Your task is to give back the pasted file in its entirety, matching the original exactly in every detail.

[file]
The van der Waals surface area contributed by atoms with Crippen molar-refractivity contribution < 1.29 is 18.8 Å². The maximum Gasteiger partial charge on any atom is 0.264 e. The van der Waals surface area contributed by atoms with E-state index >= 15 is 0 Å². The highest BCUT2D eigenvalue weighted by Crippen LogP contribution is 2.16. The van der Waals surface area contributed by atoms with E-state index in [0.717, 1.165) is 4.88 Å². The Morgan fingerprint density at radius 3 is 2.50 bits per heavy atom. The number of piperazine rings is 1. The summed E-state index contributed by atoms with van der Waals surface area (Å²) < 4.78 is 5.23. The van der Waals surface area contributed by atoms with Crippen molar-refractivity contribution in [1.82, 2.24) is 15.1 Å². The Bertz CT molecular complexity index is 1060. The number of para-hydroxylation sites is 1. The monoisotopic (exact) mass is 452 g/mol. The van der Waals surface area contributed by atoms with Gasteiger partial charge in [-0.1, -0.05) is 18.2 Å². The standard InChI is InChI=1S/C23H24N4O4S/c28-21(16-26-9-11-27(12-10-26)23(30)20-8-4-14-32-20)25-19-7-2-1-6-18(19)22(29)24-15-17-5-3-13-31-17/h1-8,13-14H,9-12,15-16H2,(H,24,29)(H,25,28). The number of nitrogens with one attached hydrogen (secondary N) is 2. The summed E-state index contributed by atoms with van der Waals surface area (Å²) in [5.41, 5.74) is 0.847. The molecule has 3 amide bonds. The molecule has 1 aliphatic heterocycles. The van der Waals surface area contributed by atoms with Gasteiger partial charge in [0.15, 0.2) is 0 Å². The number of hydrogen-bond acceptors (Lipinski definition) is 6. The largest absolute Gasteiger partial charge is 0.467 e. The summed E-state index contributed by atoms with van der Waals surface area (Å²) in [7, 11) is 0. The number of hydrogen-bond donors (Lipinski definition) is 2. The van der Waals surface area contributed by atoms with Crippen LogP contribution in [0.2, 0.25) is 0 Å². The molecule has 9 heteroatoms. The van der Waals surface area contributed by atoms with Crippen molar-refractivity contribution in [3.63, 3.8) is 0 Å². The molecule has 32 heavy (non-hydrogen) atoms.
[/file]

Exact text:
The van der Waals surface area contributed by atoms with Crippen molar-refractivity contribution < 1.29 is 18.8 Å². The maximum Gasteiger partial charge on any atom is 0.264 e. The van der Waals surface area contributed by atoms with E-state index >= 15 is 0 Å². The highest BCUT2D eigenvalue weighted by Crippen LogP contribution is 2.16. The van der Waals surface area contributed by atoms with E-state index in [0.717, 1.165) is 4.88 Å². The Morgan fingerprint density at radius 3 is 2.50 bits per heavy atom. The number of piperazine rings is 1. The summed E-state index contributed by atoms with van der Waals surface area (Å²) < 4.78 is 5.23. The van der Waals surface area contributed by atoms with Crippen molar-refractivity contribution in [1.82, 2.24) is 15.1 Å². The Bertz CT molecular complexity index is 1060. The number of para-hydroxylation sites is 1. The monoisotopic (exact) mass is 452 g/mol. The van der Waals surface area contributed by atoms with Gasteiger partial charge in [-0.1, -0.05) is 18.2 Å². The standard InChI is InChI=1S/C23H24N4O4S/c28-21(16-26-9-11-27(12-10-26)23(30)20-8-4-14-32-20)25-19-7-2-1-6-18(19)22(29)24-15-17-5-3-13-31-17/h1-8,13-14H,9-12,15-16H2,(H,24,29)(H,25,28). The number of nitrogens with one attached hydrogen (secondary N) is 2. The summed E-state index contributed by atoms with van der Waals surface area (Å²) in [5.41, 5.74) is 0.847. The molecule has 3 amide bonds. The molecule has 1 aliphatic heterocycles. The van der Waals surface area contributed by atoms with Gasteiger partial charge in [0.15, 0.2) is 0 Å². The number of hydrogen-bond acceptors (Lipinski definition) is 6. The largest absolute Gasteiger partial charge is 0.467 e. The summed E-state index contributed by atoms with van der Waals surface area (Å²) in [7, 11) is 0. The number of hydrogen-bond donors (Lipinski definition) is 2. The van der Waals surface area contributed by atoms with Crippen LogP contribution in [0.2, 0.25) is 0 Å². The molecule has 9 heteroatoms. The van der Waals surface area contributed by atoms with Crippen molar-refractivity contribution in [3.63, 3.8) is 0 Å². The molecule has 32 heavy (non-hydrogen) atoms.